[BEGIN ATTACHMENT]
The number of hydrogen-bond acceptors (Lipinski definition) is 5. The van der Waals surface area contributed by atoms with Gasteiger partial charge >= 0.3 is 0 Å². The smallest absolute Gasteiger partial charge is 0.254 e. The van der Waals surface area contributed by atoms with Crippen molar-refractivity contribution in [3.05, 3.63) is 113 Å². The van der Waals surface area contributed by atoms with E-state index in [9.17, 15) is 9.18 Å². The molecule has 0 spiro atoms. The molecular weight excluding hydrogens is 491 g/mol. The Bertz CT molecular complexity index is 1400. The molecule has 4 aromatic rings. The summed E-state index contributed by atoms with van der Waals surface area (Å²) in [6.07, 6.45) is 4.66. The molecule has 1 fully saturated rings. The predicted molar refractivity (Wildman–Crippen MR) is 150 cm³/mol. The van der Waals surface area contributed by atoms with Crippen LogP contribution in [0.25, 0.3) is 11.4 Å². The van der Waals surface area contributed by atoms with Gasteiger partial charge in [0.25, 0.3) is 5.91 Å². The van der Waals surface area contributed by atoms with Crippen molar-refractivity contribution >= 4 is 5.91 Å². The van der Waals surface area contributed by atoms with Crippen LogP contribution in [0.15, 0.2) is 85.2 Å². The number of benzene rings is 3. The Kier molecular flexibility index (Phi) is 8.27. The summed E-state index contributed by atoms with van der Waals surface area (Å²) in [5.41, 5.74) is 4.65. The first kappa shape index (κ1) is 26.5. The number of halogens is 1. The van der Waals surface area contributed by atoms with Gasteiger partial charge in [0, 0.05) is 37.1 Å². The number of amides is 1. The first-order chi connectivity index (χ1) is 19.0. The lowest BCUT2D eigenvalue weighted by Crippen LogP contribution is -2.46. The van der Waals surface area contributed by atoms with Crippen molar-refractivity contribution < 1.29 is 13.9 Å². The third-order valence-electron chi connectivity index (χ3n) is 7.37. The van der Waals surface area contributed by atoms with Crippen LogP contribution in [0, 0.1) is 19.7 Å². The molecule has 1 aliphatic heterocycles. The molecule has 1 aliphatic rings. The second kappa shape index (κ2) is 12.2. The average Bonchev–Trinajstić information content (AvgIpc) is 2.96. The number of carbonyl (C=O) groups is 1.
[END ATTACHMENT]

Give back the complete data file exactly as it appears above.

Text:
The number of hydrogen-bond acceptors (Lipinski definition) is 5. The van der Waals surface area contributed by atoms with Gasteiger partial charge >= 0.3 is 0 Å². The smallest absolute Gasteiger partial charge is 0.254 e. The van der Waals surface area contributed by atoms with Crippen molar-refractivity contribution in [3.05, 3.63) is 113 Å². The van der Waals surface area contributed by atoms with E-state index in [9.17, 15) is 9.18 Å². The molecule has 0 spiro atoms. The molecular weight excluding hydrogens is 491 g/mol. The Bertz CT molecular complexity index is 1400. The molecule has 4 aromatic rings. The summed E-state index contributed by atoms with van der Waals surface area (Å²) in [6.07, 6.45) is 4.66. The molecule has 1 fully saturated rings. The predicted molar refractivity (Wildman–Crippen MR) is 150 cm³/mol. The van der Waals surface area contributed by atoms with Crippen LogP contribution in [0.25, 0.3) is 11.4 Å². The van der Waals surface area contributed by atoms with Gasteiger partial charge in [0.25, 0.3) is 5.91 Å². The van der Waals surface area contributed by atoms with Crippen molar-refractivity contribution >= 4 is 5.91 Å². The van der Waals surface area contributed by atoms with Crippen LogP contribution in [0.15, 0.2) is 85.2 Å². The number of benzene rings is 3. The Kier molecular flexibility index (Phi) is 8.27. The summed E-state index contributed by atoms with van der Waals surface area (Å²) in [5.41, 5.74) is 4.65. The first kappa shape index (κ1) is 26.5. The number of halogens is 1. The van der Waals surface area contributed by atoms with Gasteiger partial charge in [0, 0.05) is 37.1 Å². The number of amides is 1. The first-order chi connectivity index (χ1) is 19.0. The lowest BCUT2D eigenvalue weighted by Crippen LogP contribution is -2.46. The van der Waals surface area contributed by atoms with Crippen molar-refractivity contribution < 1.29 is 13.9 Å². The third-order valence-electron chi connectivity index (χ3n) is 7.37. The van der Waals surface area contributed by atoms with Crippen LogP contribution in [0, 0.1) is 19.7 Å². The molecule has 1 aliphatic heterocycles. The molecule has 1 aliphatic rings. The second kappa shape index (κ2) is 12.2. The average Bonchev–Trinajstić information content (AvgIpc) is 2.96. The number of carbonyl (C=O) groups is 1.